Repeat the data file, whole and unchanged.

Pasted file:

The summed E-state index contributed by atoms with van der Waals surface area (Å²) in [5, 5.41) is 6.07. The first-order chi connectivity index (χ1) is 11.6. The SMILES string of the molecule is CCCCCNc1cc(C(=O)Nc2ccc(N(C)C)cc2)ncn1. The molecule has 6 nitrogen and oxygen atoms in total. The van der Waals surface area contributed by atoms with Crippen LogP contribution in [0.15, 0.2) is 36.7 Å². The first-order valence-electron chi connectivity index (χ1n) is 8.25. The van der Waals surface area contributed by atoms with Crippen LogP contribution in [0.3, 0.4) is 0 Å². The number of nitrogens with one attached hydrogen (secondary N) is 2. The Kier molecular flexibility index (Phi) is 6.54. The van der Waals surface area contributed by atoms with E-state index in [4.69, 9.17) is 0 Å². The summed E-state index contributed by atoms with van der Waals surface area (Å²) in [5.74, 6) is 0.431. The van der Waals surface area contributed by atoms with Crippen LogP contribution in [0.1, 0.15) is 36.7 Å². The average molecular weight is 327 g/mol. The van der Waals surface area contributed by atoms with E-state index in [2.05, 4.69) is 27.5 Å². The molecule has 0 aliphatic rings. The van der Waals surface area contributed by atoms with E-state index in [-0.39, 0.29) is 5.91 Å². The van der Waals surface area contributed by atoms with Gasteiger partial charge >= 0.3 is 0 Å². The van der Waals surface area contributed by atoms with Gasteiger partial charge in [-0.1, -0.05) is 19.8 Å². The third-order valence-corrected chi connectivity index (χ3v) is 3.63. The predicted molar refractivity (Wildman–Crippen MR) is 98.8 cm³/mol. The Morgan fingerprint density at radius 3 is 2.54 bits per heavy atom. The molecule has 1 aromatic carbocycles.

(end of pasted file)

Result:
The summed E-state index contributed by atoms with van der Waals surface area (Å²) in [5, 5.41) is 6.07. The first-order chi connectivity index (χ1) is 11.6. The SMILES string of the molecule is CCCCCNc1cc(C(=O)Nc2ccc(N(C)C)cc2)ncn1. The molecule has 6 nitrogen and oxygen atoms in total. The van der Waals surface area contributed by atoms with Crippen LogP contribution in [0.15, 0.2) is 36.7 Å². The first-order valence-electron chi connectivity index (χ1n) is 8.25. The van der Waals surface area contributed by atoms with Crippen LogP contribution in [0.3, 0.4) is 0 Å². The number of nitrogens with one attached hydrogen (secondary N) is 2. The Kier molecular flexibility index (Phi) is 6.54. The van der Waals surface area contributed by atoms with E-state index in [4.69, 9.17) is 0 Å². The summed E-state index contributed by atoms with van der Waals surface area (Å²) in [5.74, 6) is 0.431. The van der Waals surface area contributed by atoms with Crippen LogP contribution in [0.1, 0.15) is 36.7 Å². The average molecular weight is 327 g/mol. The van der Waals surface area contributed by atoms with E-state index in [2.05, 4.69) is 27.5 Å². The molecule has 0 aliphatic rings. The van der Waals surface area contributed by atoms with E-state index in [-0.39, 0.29) is 5.91 Å². The van der Waals surface area contributed by atoms with Gasteiger partial charge >= 0.3 is 0 Å². The van der Waals surface area contributed by atoms with Gasteiger partial charge in [-0.1, -0.05) is 19.8 Å². The third-order valence-corrected chi connectivity index (χ3v) is 3.63. The predicted molar refractivity (Wildman–Crippen MR) is 98.8 cm³/mol. The Morgan fingerprint density at radius 3 is 2.54 bits per heavy atom. The molecule has 1 aromatic carbocycles.